A couple months before our daughter HJ came home, we unexpectedly received a notice from the agency in Korea asking us to sign a Class B Medical Waiver. Essentially, it’s a document that asks parents to acknowledge that yes, you know your child might have some developmental delays and you are still ok proceeding with the adoption.
Looking back, we pretty much went into HJ’s adoption with a huge leap of faith. We didn’t know much about her birth mom, we knew absolutely nothing about her biological dad, and we knew nothing of her prenatal or genetic history. What we did know, deep in our hearts, was that she was meant to be our child.
From the moment that my mom told me that my grandfather had a baby girl at the orphanage and asked us if we knew anyone that wanted to adopt her, we knew she was ours. Still, for some reason that Class B Waiver really threw us off when we received it, at least for me. I was confused. Hadn’t my grandfather assured us that HJ was the healthiest, smartest, most beautiful baby he had ever seen in his 50 years at the orphanage? Yes, he was clearly biased and smitten by HJ, but it just didn’t occur to us that she could have any serious delays. We knew she was not babbling as much as other babies and that she wasn’t crawling or holding up her head very well, but we assumed at the time that she would soon catch up.
When she came to us at 14 months old, she was still not walking and talking much. I chalked it up to the shock of her transition and her sensitive temperament. But when she ended up qualifying for occupational, speech, developmental and behavioral therapy through Early Intervention, I shed some tears because now her delays were becoming more of a reality.
She made incredible gains those first couple years, and I kind of convinced myself that she was going to be fine. I told Sol, “I don’t want her to go to Harvard or anything, I just want her to have a normal education and not have to struggle too much in school.” Growing up, I had been one of those kids who loved school and was basically your typical Korean American overachiever, along with most of my friends.
But because of that, I didn’t want to put any undue pressure on HJ. I just didn’t want her to be made fun of labeled unfairly, or given fewer opportunities to excel. So when HJ turned three and aged out of Early Intervention, we had our first IEP meeting with the school district to see if she qualified for special education preschool. This is where the difficult decisions really came into play. We knew she had made so much progress since her adoption, but we also knew she had some major sensory issues and still needed support.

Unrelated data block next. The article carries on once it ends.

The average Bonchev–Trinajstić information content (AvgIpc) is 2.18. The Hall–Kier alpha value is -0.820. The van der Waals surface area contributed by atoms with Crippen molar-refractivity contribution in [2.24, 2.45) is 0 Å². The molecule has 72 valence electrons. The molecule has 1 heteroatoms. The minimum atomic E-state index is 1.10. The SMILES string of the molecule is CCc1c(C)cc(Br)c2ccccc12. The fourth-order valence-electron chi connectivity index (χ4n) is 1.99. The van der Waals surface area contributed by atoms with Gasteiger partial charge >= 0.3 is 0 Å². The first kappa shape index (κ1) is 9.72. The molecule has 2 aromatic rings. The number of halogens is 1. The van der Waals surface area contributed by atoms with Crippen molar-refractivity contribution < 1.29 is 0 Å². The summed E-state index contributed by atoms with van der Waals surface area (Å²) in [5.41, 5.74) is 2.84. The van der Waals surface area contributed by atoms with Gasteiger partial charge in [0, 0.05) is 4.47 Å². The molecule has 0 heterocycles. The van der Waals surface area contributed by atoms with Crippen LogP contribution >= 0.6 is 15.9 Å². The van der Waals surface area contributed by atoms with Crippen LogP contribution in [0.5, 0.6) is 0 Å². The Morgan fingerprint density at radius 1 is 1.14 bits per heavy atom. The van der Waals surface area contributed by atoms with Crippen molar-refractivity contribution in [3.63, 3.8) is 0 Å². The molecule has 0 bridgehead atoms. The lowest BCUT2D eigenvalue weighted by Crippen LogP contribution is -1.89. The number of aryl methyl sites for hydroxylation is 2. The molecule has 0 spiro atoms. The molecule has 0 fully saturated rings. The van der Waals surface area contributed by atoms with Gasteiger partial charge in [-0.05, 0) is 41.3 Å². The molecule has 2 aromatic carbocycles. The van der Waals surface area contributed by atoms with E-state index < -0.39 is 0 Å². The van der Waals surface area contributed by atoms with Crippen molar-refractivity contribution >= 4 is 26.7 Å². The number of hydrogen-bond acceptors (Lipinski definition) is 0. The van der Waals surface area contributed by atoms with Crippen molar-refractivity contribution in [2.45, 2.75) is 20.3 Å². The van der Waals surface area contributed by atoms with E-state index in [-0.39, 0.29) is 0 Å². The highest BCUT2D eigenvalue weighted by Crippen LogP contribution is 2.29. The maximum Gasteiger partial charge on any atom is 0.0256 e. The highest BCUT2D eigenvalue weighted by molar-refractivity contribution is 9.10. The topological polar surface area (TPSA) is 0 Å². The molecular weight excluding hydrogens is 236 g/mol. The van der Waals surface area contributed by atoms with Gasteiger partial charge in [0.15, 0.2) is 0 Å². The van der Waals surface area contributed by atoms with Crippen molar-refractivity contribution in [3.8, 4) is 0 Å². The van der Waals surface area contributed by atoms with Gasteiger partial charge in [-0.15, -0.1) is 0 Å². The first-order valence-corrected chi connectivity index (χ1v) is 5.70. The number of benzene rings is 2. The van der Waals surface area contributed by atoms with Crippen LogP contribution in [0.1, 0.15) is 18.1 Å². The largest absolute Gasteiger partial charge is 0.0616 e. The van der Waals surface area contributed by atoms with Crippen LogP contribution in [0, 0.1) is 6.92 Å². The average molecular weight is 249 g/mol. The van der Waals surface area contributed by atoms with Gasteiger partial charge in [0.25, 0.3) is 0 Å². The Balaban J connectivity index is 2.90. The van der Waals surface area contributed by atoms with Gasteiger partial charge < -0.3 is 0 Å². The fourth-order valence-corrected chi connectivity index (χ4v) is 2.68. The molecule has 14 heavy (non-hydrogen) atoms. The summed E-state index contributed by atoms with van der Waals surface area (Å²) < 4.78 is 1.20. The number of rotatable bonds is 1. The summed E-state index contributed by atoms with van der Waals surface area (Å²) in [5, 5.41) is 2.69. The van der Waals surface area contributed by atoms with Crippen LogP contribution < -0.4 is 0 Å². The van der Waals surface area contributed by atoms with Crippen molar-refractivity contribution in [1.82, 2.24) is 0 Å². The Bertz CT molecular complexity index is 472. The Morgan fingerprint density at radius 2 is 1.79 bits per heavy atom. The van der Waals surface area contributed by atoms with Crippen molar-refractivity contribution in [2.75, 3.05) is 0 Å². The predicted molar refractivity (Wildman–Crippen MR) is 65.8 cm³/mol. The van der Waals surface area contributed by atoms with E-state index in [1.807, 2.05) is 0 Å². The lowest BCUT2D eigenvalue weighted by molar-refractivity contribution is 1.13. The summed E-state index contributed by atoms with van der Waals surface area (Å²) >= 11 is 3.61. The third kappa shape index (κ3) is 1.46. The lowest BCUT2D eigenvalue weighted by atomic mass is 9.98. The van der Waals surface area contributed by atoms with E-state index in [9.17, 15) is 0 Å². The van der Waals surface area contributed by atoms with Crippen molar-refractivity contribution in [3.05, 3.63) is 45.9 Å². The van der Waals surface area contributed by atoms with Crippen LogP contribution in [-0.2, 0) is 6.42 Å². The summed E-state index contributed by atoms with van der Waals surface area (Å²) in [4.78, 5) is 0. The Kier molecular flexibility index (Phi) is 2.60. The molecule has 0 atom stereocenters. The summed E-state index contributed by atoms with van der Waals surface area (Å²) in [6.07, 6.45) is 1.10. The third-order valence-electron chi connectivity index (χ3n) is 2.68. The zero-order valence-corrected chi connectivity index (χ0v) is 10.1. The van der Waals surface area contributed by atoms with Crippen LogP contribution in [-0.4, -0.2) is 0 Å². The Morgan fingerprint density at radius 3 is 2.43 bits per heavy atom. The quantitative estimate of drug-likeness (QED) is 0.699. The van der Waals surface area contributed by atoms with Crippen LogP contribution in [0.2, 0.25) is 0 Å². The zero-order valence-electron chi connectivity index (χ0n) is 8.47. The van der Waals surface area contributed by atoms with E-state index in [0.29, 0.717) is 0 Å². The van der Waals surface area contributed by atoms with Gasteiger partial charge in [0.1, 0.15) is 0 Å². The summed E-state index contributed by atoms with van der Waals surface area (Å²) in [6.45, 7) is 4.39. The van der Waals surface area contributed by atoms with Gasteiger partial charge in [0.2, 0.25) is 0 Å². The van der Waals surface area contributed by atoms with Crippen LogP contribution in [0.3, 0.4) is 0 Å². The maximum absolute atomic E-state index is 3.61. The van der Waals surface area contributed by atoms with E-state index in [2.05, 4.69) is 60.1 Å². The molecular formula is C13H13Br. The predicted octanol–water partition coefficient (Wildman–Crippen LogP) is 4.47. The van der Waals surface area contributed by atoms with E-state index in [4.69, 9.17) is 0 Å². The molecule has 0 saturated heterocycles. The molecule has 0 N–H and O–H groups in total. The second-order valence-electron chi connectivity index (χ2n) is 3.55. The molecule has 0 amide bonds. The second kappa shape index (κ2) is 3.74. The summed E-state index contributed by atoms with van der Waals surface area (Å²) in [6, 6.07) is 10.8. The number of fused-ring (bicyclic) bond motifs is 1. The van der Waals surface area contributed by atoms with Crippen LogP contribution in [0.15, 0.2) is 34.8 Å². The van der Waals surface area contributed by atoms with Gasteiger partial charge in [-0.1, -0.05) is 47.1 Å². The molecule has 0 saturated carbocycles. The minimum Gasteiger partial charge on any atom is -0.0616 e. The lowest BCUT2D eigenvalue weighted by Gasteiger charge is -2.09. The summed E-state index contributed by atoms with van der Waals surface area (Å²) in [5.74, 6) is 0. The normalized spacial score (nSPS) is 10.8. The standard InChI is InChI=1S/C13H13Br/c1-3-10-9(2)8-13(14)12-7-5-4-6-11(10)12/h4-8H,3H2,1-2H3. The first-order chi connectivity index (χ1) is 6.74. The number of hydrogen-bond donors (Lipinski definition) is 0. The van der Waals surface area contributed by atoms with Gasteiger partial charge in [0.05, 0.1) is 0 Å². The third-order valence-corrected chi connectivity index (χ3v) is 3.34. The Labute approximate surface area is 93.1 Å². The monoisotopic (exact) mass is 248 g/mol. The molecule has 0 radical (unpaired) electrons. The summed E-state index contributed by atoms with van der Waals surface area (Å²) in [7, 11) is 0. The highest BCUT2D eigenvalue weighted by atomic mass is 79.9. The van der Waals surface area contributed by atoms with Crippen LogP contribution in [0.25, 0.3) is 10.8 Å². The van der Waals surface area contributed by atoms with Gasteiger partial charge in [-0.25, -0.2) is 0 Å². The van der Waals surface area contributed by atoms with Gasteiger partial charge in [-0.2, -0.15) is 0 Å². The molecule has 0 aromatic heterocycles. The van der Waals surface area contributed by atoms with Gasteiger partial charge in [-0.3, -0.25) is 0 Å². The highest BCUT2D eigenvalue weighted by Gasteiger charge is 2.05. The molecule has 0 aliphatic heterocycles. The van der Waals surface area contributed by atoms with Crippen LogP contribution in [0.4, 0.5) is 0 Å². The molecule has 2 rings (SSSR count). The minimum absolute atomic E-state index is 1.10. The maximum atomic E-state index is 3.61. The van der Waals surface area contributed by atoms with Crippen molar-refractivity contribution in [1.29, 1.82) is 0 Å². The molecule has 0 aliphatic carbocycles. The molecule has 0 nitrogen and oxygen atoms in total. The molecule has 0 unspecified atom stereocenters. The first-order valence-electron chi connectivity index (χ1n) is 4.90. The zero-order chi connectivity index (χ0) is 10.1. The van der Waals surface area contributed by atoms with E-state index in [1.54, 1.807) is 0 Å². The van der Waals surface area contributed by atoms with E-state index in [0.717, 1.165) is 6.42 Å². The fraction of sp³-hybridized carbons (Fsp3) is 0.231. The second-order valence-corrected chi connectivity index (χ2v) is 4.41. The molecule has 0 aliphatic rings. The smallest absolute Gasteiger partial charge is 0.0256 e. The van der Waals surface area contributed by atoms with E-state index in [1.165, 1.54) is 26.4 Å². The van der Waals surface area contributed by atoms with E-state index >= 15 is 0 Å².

After a tense and drawn-out meeting, the therapists and teachers actually took a vote and determined that it would be better to put HJ in the least restrictive environment possible, which meant a regular preschool classroom, but she would continue receiving speech therapy on a weekly basis.
Fast forward about 9 months, and Sol and I found ourselves in another IEP meeting to re-evaluate HJ’s placement. This meeting went much more smoothly than our first overwhelming, confusing IEP extravaganza, and it was quickly decided that HJ would benefit from more intensive special education services.
It may have taken me almost a year, but now I was ready to accept it. HJ had special needs. I asked for a diagnosis this time, so I could better understand how to help my daughter. They told us she has verbal apraxia. The speech therapist described it as a disconnect between her brain and the ability to plan the movements her mouth has to make to form certain sounds and words.
The scary part of it is that it is considered a neurological speech issue, and that is something that she will probably have to deal with for the rest of her life. The good thing is she will now be receiving even more therapy to address her specific needs, and it looks like they caught it as early as they possibly could.
HJ had her first day at her new special education preschool today. I was so proud of her for how well she adjusted to her new teacher and classmates and how she took it all in stride. Now that I better understand what she has been going through trying to communicate with us and everyone around her, I am even more amazed at all that she’s overcome in her 3.5 years on this earth. She lost her birth mom and her first caregiver, survived a move from a completely different country and culture, and adjusted beautifully to a new baby sister and starting school, all the while dealing with the frustration of not being able to express the words she knew she wanted to say out loud. As her mom, all I can say is, I’m so proud of my baby girl.
She’s not a baby anymore. She’s really growing up before our very eyes.